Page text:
The cutoff at 30 represents the best estimate using the somewhat crude tool of BMI of the point at which your weight actuall begins to significantly affect your health. Thus, the cutoff at 30 represents a statistical determination of a health issue. It is, like all such determinations, not necessarily accurate for a given person.

And it has nothing to do with how fast you run the 100-yd. dash. :dubious:

That’s as it may be scientifically, but for those countries using the metric system (e.g. Canada), people invariably talk about weight in grams and kilograms whether you are talking about bathroom scales, buying groceries, or whatever. You can if you wish tell Canadians that they are all wrong when they talk about how much they weigh, but I don’t think you’ll get very far.

The question then becomes, do you want something that measures someone’s proportions, or something that measures someone’s health risks? There are a lot of square-cube scalings in the human body which could affect health: The amount of blood you need to circulate through the body is proportional to volume, but the cross-section of blood vessels to circulate that blood is an area. The weight of the body is proportional to the volume, but the cross-section of the bones that support that weight are an area, and so on. So, it actually doesn’t sound theoretically unreasonable that BMI woud correlate better with health risks than would a metric which used height cubed. A larger person with the same proportions as a smaller person would, in fact, be expected to be at a greater health risk.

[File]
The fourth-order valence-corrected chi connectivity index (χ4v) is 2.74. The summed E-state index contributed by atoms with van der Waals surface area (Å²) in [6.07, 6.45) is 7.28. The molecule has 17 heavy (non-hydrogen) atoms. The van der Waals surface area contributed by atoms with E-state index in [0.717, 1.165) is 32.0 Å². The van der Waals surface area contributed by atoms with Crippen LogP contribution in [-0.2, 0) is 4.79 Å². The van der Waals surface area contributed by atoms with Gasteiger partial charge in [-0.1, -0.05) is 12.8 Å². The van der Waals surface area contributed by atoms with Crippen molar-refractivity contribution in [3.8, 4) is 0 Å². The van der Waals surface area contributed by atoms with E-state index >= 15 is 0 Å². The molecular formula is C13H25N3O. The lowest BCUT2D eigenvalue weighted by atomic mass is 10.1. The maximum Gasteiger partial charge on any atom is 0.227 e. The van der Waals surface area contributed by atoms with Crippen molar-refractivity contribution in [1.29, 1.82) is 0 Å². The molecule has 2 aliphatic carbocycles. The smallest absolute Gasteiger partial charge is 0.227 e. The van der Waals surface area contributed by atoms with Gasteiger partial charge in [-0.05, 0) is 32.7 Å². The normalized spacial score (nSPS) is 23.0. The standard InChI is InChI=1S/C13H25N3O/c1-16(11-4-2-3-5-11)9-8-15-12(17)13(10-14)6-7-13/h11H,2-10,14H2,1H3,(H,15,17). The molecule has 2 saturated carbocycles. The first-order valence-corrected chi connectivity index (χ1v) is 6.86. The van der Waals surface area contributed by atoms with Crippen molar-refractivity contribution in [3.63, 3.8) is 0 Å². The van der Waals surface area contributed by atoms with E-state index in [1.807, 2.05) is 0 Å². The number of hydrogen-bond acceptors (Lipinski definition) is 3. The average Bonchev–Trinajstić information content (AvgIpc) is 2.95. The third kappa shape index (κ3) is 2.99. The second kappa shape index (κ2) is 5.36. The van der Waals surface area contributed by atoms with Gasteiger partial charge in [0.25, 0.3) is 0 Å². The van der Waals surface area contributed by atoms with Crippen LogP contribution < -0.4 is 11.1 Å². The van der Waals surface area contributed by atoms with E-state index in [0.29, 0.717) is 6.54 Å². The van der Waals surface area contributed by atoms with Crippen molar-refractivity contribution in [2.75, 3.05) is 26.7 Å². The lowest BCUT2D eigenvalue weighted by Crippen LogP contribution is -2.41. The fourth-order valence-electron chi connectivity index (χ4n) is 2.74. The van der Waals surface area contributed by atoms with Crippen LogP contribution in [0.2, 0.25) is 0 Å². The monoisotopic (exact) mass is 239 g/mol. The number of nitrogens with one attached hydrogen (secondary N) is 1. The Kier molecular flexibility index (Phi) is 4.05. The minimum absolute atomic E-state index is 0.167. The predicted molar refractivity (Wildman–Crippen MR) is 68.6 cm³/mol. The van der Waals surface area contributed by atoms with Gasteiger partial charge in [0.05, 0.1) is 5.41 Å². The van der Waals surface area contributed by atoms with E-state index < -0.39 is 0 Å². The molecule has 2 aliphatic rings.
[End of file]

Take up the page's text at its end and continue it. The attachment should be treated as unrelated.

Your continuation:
Kilograms per cubit meters is mass per unit volume, which is density. That’s what the hydrostatic bodyfat test is for. You’re correct in that density is a better measurement than BMI for determining fatness, but you’re not going to calculate it accurately just on weight and height cubed. Using just those 2 numbers, BMI is the best approximation you can get. And I’m not sure you’re correct about the scaling either, I think by cubing the height you’re further ignoring body shape and compounding that error by an order of magnitude.

If you took a “Body Shape Index” that’s the height in meters divided by the cube of the mass in kilograms, that index would accurately reflect shape - two people of different heights, but with the exact same proportions, would have the same BSI.

As to why this isn’t the best predictor of health, that’s what I was asking, and Chronos provided at least part of the answer. I was also thinking that if person A is 10% taller than person B, ideally A would not also be 10% wider and 10% front-to-back deeper. The ideal width and depth for A would probably be less than that. If the answer is that the ideal would be 7% in those other two dimensions, that correlates to a kg/m[sup]2[/sup] measure like BMI.

Ok, but the skinfold caliper test takes maybe 2-10 minutes (IIRC), which isn’t too much of a hassle, though it does involve a trained professional. That said, Wikipedia seems to agree with Cecil’s take on the relative ease of the BMI: see the Classification section of their “Overweight” article.

Indeed, the Wikipedia article on the BMI notes that the expected increase in BMI for taller people at least partially offset by the fact that taller people are generally skinnier in profile, etc.

Perhaps the word obese means something different in our thinking from what it means to a physician. What we normally think of as obese, a doctor would probably describe as morbidly obese. I’m just grasping at strawmen here.